"Emerging as the major new customer for the American row-crop farmer, ethanol, more than any other single factor, explains the extraordinary boom in U.S. and worldwide agriculture in the past 5-10 years, as far as we're concerned," says Charlie Rentschler, machinery analyst for Wall Street Access.
Ethanol also fueled the record sales of farm machinery in 2007 and 2008.
But with three publicly traded companies in bankruptcy and few, if any ethanol producers, making any money, the industry is finding itself in a state of flux that, in all likelihood, will result in a smaller, but more viable producer base.
"It's like so many other things in that it unfortunately got overdone. Now we're feeling the consequences," Rentschler told Ag Equipment Intelligence.
"The industry isn't going to go away. It'll probably shrink somewhat with those left standing remaining marginally profitable. I suspect companies like Valero, the Andersons and ADM will be the kind of firms that will buy up a lot of these assets."
The 'Ethanol Paradox'
The USDA projects that 3.7 billion bushels of 12.1 billion bushels of corn produced in the fiscal-year ending this summer, or 31%, will go into producing ethanol. "Putting it another way," says Rentschler, "corn-for-ethanol is taking up about 10% of our entire crop ground.
Ethanol's rise has been "disastrous for livestock producers but great for row-crop farmers," he says. "Ethanol per se has, to our thinking, caused over the past few years the price of corn and soybeans to more-or-less double because they compete directly for acreage. And, because of the significance of American agriculture in terms of global production, the prices for grain and oilseed commodities have been driven up worldwide by the ethanol phenomenon."
Rentschler points to the stand-alone, co-op owned Cardinal Ethanol refinery in Union City, Ind., which just came on-line last November. He sees this as a symbol of the entrepreneurial spirit that has been driving ethanol production, while at the same time demonstrating the limiting factors of relying on corn for ethanol.
One of nearly 200 ethanol plants constructed in the U.S. in the past decade, Cardinal raised the equity to construct its facility as local farmers bought shares at town hall-type meetings across eastern Indiana and western Ohio.
But in the past few months, all three of America's pure-play publicly owned refiners have filed for Chapter XI protection, including Aventine Renewable Energy, VeraSun Energy and Pacific Ethanol.
According to Rentschler, the Andersons, which has joint interests in 3 facilities, reported their ethanol business lost $3 million on just over $100 million of revenues in the first quarter, vs. a profit of $3.3 million in the year-earlier period. And Cardinal — though private and has about 1,200 shareholders and files quarterly reports with the SEC — recorded a loss of $500,000 on sales of $51 million in its very-first reporting period.
Price of Corn
The general manager of Cardinal told Rentschler in late May, that the price of corn is the industry's main problem. July futures on the Chicago Board of Trade was $1.77 per gallon of ethanol during the first week of June, vs. $4.42 per bushel of corn, or $1.62 per gallon of ethanol. Assuming a bushel makes 2.7 gallons of ethanol, this leaves a refinery with just $.15 per gallon margin after corn cost.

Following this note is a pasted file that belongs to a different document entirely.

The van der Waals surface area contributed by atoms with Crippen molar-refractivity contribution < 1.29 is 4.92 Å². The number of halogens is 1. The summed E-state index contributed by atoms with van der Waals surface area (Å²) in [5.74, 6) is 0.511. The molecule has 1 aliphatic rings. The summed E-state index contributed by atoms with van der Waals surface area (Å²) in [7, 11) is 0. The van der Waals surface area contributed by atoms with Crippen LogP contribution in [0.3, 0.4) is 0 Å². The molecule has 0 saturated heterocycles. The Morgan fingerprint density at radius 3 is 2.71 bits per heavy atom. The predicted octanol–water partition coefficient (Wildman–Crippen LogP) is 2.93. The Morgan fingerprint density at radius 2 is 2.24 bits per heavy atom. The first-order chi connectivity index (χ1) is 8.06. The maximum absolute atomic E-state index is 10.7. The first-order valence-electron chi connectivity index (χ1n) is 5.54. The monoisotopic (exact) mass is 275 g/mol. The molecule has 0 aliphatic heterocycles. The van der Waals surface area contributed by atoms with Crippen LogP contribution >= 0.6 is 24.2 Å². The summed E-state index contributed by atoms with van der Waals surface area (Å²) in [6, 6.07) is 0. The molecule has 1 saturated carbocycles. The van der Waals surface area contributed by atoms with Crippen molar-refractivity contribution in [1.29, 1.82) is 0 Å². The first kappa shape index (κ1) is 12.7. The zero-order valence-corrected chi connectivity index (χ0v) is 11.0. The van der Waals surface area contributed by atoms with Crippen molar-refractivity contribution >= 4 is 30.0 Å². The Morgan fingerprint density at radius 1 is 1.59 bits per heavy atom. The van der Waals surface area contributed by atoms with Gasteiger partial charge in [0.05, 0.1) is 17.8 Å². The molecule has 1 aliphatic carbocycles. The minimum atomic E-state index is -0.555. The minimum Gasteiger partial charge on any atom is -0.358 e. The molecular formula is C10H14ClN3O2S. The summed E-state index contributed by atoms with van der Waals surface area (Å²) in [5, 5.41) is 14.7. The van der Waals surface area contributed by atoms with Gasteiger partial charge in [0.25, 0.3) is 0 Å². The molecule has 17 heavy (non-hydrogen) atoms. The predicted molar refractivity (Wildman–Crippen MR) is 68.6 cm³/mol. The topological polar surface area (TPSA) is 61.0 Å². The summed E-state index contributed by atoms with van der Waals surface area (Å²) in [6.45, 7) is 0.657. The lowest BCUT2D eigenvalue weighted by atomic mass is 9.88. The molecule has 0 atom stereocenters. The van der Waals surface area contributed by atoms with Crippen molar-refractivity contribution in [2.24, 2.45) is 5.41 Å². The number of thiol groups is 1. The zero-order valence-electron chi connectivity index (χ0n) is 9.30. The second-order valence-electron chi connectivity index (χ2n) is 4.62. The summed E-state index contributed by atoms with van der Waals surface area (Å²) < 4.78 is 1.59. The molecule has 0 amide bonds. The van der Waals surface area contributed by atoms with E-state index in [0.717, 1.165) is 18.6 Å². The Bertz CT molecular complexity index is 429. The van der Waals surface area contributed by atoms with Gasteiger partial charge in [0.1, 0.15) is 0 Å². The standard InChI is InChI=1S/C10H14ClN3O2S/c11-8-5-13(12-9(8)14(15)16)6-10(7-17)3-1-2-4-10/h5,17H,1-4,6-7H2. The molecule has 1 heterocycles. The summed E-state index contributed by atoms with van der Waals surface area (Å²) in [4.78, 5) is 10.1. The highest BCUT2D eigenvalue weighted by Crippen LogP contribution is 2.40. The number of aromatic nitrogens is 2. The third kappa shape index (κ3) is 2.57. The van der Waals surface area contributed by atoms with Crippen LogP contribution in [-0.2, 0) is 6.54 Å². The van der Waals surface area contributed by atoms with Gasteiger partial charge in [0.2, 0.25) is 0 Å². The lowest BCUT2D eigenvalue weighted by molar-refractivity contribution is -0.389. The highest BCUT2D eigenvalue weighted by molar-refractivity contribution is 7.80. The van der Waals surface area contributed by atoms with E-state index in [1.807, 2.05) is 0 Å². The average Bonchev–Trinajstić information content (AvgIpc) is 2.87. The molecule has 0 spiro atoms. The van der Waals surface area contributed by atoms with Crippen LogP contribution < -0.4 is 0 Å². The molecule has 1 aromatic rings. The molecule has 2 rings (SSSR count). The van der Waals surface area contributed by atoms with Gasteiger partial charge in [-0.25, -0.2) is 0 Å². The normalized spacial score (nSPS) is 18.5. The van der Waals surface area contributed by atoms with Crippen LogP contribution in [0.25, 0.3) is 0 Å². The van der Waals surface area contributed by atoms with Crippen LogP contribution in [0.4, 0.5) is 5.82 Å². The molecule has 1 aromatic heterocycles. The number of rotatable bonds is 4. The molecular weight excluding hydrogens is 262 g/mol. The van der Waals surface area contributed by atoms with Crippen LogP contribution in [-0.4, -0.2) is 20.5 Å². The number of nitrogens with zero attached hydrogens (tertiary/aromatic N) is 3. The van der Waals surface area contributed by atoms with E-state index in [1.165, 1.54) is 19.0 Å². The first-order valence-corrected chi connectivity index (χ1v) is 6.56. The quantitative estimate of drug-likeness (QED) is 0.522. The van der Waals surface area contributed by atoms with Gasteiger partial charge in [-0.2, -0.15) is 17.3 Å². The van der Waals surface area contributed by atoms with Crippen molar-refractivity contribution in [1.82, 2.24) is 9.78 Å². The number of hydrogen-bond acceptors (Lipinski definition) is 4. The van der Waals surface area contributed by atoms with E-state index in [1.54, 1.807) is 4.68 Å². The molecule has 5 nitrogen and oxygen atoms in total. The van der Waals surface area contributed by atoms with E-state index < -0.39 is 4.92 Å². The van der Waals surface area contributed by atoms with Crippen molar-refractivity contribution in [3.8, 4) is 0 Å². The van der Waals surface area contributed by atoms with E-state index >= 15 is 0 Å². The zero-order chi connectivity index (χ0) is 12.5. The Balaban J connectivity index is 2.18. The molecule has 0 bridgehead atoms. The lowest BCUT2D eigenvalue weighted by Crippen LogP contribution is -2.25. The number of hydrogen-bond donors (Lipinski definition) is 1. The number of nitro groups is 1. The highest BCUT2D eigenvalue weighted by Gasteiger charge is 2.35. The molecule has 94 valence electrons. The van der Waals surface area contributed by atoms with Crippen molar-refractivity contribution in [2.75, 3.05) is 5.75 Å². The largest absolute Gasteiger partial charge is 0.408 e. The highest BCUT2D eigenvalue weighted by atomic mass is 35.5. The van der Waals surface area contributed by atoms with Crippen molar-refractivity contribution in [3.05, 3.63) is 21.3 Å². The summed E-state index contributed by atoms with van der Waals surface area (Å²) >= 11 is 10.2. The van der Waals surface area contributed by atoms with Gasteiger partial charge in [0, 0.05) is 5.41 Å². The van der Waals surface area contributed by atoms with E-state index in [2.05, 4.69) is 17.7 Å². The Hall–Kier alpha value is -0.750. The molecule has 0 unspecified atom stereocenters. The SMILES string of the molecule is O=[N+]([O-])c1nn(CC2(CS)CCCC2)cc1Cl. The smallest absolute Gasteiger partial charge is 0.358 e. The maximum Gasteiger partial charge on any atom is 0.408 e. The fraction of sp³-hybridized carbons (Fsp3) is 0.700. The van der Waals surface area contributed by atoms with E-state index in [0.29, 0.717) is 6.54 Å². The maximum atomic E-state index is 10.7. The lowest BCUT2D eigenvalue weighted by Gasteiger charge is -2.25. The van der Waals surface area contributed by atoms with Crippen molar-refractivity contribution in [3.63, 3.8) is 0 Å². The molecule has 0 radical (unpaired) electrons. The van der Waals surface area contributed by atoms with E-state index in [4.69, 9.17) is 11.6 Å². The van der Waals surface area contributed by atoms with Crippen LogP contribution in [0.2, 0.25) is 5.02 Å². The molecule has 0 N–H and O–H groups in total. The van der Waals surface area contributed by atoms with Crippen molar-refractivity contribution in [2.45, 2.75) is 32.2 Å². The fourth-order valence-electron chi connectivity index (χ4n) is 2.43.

"While sales of the dry distillers' grain helps (it's tied pretty directly to corn), corn prices over the past 2-3 years have moved in very close correlation to oil prices, so this is a tough situation for the ethanol producers. Meanwhile, natural gas, a refiner's second biggest cost, has been behaving very benignly. Overall, this isn't a pretty prospect," the analyst says.
He notes that matters become worse for producers that have lots of debt, small plants and high transportation costs if they're located on a short-line railroad.
Where's It Heading?
In the near-term, Rentschler sees no real solution to the price/cost squeeze aff licting ethanol producers. "Our view is that the industry will survive via a massive shakeout. It's already started to happen."
The Renewable Fuels Assn. reports that the ethanol business is currently operating only 10.9 billion gallons of its 12.6 billion capacity. At the same time, Archer Daniels Midland
soon plans to bring on line two behemoth facilities — one in Nebraska with 500 million gallons of capacity.
"These plants likely will be the last corn-ethanol facilities built in this country. We believe the pace of plant shutdown will accelerate from here," Rentschler says.
"We expect that, just as Valero picked up 7 of VeraSun's facilities on the cheap, substantial firms, maybe other oil companies, will help consolidate this industry."
At the same time, Rentschler says that the government needs to take a hands-off approach and allow the industry settle out. "We disagree with those that think the answer is for Washington to raise the mandated blend-rate to 12-15% from the current 10% level.
"This country has no more capacity to grow more corn. Truth is, there isn't enough corn to go around right now. As a case in point, Cardinal, we learned recently, has to out-bid nearby ethanol facilities to get ample raw material they need.
"What Washington does need to do, in our opinion, is not mess with either the blend rate or the import tariff on Brazilian sugar-cane ethanol. Either one could really put the corn processors on the ropes," he says.
"While the problems in the ethanol industry will likely persist for some time, our confidence in U.S. agriculture remains high over the near and long term."